More work to do to improve diversity in gaming: report

A new annual report on the state of inclusion and diversity in gaming has found that while the industry has made great progress, there is still much room for improvement.

The third All-Index report from the All-In Diversity Project, an industry-led, not-for-profit initiative measuring diversity, equality, and inclusion in the global gaming industry, found that while the number of women in senior-level positions is growing, the number of entry-level and management-level women is shrinking. The 2021-22 report was the first in three years.

One finding was that women made up 29.2 per cent of heads of departments roles, up from 25.8 per cent in 2019, and their representation in director positions increased from 23 per cent to 25 per cent. Meanwhile, the percentage of female CEOs and managing directors also rose three per cent to 18.5 per cent in 2021.

However, the overall percentage of women in the industry has fallen from close to a 50-50 split with men to 43 per cent versus 56 per cent for men.

A press release said that the biggest gap came at entry level and is “a real cause for concern when looking at long-term prospects for role models, mentors, and talent pools”.

Indeed the percentage of entry-level positions occupied by women fell from 48.3 per cent in 2019 to 45.9 per cent in 2021. It is not just entry-level positions that have seen a decline, though. The percentage of female managers fell notably to 32.1 per cent from 39.2 per cent, while the ratio of female supervisors dropped slightly to 33.3 per cent from 34.4 per cent.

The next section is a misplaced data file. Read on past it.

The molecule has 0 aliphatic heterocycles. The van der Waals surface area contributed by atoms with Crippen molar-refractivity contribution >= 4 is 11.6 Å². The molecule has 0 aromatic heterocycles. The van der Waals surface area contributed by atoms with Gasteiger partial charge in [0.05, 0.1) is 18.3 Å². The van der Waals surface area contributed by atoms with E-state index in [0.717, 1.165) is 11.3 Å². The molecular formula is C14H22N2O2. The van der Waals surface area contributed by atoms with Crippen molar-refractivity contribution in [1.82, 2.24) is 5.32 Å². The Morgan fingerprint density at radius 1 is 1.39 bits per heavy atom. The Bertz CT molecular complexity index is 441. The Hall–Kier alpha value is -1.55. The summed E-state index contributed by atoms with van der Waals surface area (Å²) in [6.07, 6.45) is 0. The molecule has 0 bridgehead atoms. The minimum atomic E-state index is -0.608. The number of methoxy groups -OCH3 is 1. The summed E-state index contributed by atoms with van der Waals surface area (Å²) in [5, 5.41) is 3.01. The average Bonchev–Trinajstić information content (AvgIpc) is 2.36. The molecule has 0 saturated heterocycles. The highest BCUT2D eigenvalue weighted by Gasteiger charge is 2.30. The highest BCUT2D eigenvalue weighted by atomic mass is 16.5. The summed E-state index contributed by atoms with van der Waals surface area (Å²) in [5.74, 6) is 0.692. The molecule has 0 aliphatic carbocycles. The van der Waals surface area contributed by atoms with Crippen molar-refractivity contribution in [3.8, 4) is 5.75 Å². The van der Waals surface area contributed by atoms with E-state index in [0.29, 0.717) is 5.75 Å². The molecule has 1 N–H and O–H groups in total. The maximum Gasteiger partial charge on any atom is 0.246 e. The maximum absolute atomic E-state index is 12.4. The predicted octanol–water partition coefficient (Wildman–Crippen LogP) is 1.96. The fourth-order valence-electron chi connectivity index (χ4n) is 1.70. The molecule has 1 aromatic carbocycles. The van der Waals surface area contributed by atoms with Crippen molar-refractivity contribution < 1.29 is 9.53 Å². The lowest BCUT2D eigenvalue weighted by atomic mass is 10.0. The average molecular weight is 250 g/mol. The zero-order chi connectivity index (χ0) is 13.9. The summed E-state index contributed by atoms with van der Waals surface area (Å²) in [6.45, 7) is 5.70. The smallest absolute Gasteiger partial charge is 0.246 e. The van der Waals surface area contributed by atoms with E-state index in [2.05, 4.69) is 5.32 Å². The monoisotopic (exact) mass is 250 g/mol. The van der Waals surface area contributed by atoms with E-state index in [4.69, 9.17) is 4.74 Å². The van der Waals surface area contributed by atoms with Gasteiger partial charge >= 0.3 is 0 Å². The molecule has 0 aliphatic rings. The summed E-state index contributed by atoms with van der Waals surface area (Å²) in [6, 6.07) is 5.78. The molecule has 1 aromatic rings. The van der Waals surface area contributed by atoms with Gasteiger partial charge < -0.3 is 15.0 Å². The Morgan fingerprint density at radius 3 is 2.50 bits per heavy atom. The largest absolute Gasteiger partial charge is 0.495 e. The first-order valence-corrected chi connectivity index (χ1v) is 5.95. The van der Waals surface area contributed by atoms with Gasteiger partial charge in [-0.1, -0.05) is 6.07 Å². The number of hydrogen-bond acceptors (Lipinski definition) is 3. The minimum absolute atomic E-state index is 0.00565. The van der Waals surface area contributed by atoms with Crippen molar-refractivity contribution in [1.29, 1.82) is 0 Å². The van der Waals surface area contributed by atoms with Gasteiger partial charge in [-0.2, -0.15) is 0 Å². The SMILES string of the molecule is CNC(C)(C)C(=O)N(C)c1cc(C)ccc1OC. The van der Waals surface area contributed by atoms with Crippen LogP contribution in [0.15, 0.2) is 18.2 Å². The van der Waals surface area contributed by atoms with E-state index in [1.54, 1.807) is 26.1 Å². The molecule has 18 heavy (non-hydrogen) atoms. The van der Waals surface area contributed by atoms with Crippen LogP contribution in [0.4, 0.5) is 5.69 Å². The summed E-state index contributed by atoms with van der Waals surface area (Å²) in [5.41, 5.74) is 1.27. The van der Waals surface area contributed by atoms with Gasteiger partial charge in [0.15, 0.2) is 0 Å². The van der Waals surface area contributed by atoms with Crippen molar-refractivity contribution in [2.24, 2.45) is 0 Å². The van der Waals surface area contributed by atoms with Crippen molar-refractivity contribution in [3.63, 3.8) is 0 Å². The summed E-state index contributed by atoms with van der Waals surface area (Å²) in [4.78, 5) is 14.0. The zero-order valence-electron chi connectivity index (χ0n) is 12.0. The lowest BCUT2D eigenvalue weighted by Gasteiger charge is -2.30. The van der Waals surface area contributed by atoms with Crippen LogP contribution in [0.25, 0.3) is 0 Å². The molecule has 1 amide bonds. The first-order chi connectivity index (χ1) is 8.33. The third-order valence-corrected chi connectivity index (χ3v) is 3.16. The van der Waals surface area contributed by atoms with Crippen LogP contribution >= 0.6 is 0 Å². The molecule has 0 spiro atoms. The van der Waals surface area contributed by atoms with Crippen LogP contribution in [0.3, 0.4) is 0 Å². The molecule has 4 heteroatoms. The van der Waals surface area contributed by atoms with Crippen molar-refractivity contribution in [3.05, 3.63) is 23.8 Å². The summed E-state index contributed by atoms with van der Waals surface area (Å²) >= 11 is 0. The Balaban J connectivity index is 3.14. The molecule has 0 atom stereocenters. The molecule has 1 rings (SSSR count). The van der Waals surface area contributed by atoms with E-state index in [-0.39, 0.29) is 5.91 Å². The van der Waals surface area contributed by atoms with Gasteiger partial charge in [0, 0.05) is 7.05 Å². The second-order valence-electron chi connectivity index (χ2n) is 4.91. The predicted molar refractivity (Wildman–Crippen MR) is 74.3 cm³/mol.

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Wider diversity in gaming still an issue

Meanwhile, the report found that more than 85 per cent of participants in the survey identified as “white”.

“This lack of diversity is likely to have a negative impact on the industry if the key findings are an indication of a long-term trend,” the report added.

The report cited three possible reasons for the shift in numbers: life decisions made by Generation Z, “The Great Resignation” labour struggle, and “The Menopause.”

Research released in line with World Menopause Day found that nearly 25 per cent of women left their job due to their symptoms, with 20 per cent of those surveyed saying ill health because of menopause cost them a promotion or pay raise.

The All-In Diversity Project called on employers to be more aware of the impact of menopause on employee health both to protect affected employees and to avoid the gender imbalance in the industry worsening.

Companies looking to address the imbalance

The report did note that companies have become more active in trying to address diversity and inclusion in gaming, showing “a noticeable shift from passive policy to active awareness and practice”.

“Whilst the number of organizations with equal opportunities and anti-discrimination policies has dropped, the number providing practical training and guidance in these areas has gone up, together with an increased focus on addressing harassment/bullying, challenging behaviour/language, and cultural stereotyping,” said the report.

As part of the survey, All-In Diversity Project also assigns a numerical score to the top companies participating in the survey. This year’s report gave the top score to Sky Sports and Betting with scored 85 out of 100 points. In second place was Kindred with 79 points, and IGT came in third with 78 points. Concerningly, only 12 of the 40 companies surveyed scored above 50.

The 2021-22 All-Index Report assessed 40 organizations with more than 140,000 employees in total. SBC Global is a founding partner of the non-profit project.

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